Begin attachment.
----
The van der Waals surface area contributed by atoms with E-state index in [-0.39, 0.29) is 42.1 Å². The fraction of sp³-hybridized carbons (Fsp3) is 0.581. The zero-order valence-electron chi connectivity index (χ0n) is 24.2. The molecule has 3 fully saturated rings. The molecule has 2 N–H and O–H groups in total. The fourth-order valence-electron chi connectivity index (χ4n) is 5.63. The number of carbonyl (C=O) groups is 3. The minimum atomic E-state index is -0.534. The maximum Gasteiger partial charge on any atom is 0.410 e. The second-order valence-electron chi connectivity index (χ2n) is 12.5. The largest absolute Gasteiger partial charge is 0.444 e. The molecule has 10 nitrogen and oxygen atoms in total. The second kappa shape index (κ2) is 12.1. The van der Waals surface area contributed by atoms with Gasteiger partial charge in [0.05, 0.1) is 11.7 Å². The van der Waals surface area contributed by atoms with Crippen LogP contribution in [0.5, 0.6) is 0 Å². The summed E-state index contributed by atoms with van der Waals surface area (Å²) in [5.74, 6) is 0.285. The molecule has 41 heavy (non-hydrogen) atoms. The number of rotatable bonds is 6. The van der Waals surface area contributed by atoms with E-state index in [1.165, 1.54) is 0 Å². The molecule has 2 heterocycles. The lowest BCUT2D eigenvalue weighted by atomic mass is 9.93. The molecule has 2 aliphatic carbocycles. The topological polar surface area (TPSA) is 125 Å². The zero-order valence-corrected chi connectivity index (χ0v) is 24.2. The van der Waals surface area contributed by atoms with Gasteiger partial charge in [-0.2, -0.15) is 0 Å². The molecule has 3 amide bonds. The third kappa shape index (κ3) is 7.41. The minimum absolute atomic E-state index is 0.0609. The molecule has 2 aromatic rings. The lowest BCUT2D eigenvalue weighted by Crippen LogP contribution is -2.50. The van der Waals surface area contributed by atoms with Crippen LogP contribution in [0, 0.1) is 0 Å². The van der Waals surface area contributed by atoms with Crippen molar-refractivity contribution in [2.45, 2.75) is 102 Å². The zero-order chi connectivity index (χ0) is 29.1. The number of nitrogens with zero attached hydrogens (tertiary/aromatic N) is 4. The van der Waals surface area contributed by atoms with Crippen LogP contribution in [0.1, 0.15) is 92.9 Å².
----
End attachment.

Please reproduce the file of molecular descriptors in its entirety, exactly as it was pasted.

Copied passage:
The van der Waals surface area contributed by atoms with E-state index in [-0.39, 0.29) is 42.1 Å². The fraction of sp³-hybridized carbons (Fsp3) is 0.581. The zero-order valence-electron chi connectivity index (χ0n) is 24.2. The molecule has 3 fully saturated rings. The molecule has 2 N–H and O–H groups in total. The fourth-order valence-electron chi connectivity index (χ4n) is 5.63. The number of carbonyl (C=O) groups is 3. The minimum atomic E-state index is -0.534. The maximum Gasteiger partial charge on any atom is 0.410 e. The second-order valence-electron chi connectivity index (χ2n) is 12.5. The largest absolute Gasteiger partial charge is 0.444 e. The molecule has 10 nitrogen and oxygen atoms in total. The second kappa shape index (κ2) is 12.1. The van der Waals surface area contributed by atoms with Gasteiger partial charge in [0.05, 0.1) is 11.7 Å². The van der Waals surface area contributed by atoms with Crippen LogP contribution in [0.5, 0.6) is 0 Å². The summed E-state index contributed by atoms with van der Waals surface area (Å²) in [5.74, 6) is 0.285. The molecule has 41 heavy (non-hydrogen) atoms. The number of rotatable bonds is 6. The van der Waals surface area contributed by atoms with E-state index in [1.165, 1.54) is 0 Å². The molecule has 2 heterocycles. The lowest BCUT2D eigenvalue weighted by atomic mass is 9.93. The molecule has 2 aliphatic carbocycles. The topological polar surface area (TPSA) is 125 Å². The zero-order valence-corrected chi connectivity index (χ0v) is 24.2. The van der Waals surface area contributed by atoms with Gasteiger partial charge in [-0.2, -0.15) is 0 Å². The molecule has 3 amide bonds. The third kappa shape index (κ3) is 7.41. The minimum absolute atomic E-state index is 0.0609. The molecule has 2 aromatic rings. The lowest BCUT2D eigenvalue weighted by Crippen LogP contribution is -2.50. The van der Waals surface area contributed by atoms with Crippen LogP contribution in [0, 0.1) is 0 Å². The van der Waals surface area contributed by atoms with Crippen molar-refractivity contribution in [2.45, 2.75) is 102 Å². The zero-order chi connectivity index (χ0) is 29.1. The number of nitrogens with zero attached hydrogens (tertiary/aromatic N) is 4. The van der Waals surface area contributed by atoms with Crippen LogP contribution in [0.1, 0.15) is 92.9 Å².